When I decided to homeschool, my next step was to delve into reading about the different ways to go about doing it. I discovered there are a handful of basic homeschool styles. I am not one to endorse just one approach 100%. I appreciate aspects of all of the approaches, so I take what I can from them to create my own style. I guess that qualifies me as the “eclectic” homeschooler.
5 Homeschool Styles
I bought a copy of The Well-Trained Mind: A Guide to Classical Education at Home by Susan Wise Bauer and Jessie Wise and read it cover to cover one weekend. At first I was drawn to its rigorous curriculum. It seems like kids who learn by this method are top-notch! I liked how the classical method focuses on great literature and centers around history. Subjects like art, music, and literature can be tied together nicely by studying a different time period each year.
Then I was troubled by a couple things. First, the classical method seems to be missing some flare. Some of the teaching methods appear to be tedious, dull and monotonous. Would I enjoy it? Would my daughter?
Secondly, the philosophy behind classical education was unfamiliar to me. The training of the mind in classical education divides learning into three stages, called the trivium. The grammar stage, grades 1-4, focuses on filling children’s minds with information to build a solid foundation. During the logic stage, grades 5-8, children start to use critical thinking skills to interact with all the information they are learning. Finally, they pull it all together in grades 9-12, the rhetoric stage, through self-expression.
As the author points out in the prologue, this theory of education is not practiced today. As a trained public school teacher the thought of teaching through the “grammar stage” feels very “old school.” That’s not how I learned to teach in college. Today we expect children to use higher level thinking skills at an earlier age. But classical educators take advantage of young children’s eagerness to learn and their ability to absorb information, and fill their heads with basic knowledge.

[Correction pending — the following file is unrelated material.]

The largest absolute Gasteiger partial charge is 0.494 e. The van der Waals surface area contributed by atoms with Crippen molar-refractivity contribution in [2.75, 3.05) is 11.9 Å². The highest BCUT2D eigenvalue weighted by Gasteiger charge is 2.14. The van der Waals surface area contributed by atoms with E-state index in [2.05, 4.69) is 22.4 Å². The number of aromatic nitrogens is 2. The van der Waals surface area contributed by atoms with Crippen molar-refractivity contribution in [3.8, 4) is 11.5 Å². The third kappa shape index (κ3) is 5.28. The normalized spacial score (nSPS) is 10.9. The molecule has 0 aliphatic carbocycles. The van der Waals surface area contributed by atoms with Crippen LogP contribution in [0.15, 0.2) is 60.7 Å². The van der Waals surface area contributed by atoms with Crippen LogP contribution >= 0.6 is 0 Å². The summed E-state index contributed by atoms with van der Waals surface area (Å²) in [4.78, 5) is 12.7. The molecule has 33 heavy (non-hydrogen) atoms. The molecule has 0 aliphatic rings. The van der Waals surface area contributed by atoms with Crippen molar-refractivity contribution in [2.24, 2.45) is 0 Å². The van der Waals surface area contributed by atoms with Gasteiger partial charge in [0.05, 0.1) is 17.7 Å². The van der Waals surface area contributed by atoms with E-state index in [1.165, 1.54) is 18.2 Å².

The benefit of this method is the end result. Rest assured that your child will be well-versed in literature, history and language. I’m amazed at the intellect (and vocabulary) of the children I know who are taught using this method. If this approach appeals to you, I recommend grabbing a copy of The Well-Trained Mind. It clearly outlines everything you need for your child’s entire education.
Following the philosophy of the 19th century British educator, Charlotte Mason, this holistic method sees education as “an atmosphere, a discipline, a life.” I have not read her original writings but from what I gathered through summaries across the internet, her educational style instills a love for learning. Charlotte Mason outlined specific methods for the various subject areas. Some key points in this approach are using narration and dictation, nature study and journaling, art and music study, learning handicrafts, and reading living books. Lessons are short and the use of workbooks is minimal.
I love the simplicity of the Charlotte Mason method. One key element in her philosophy is taking time in life to notice the world around you. With today’s hectic pace, this could not be more important. Nature study requires getting outside regularly to observe your surroundings. Children have a journal to record field notes and drawings. They can use nature guides to study specimens further. By doing nature study, children learn to notice details and increase their sense of wonder.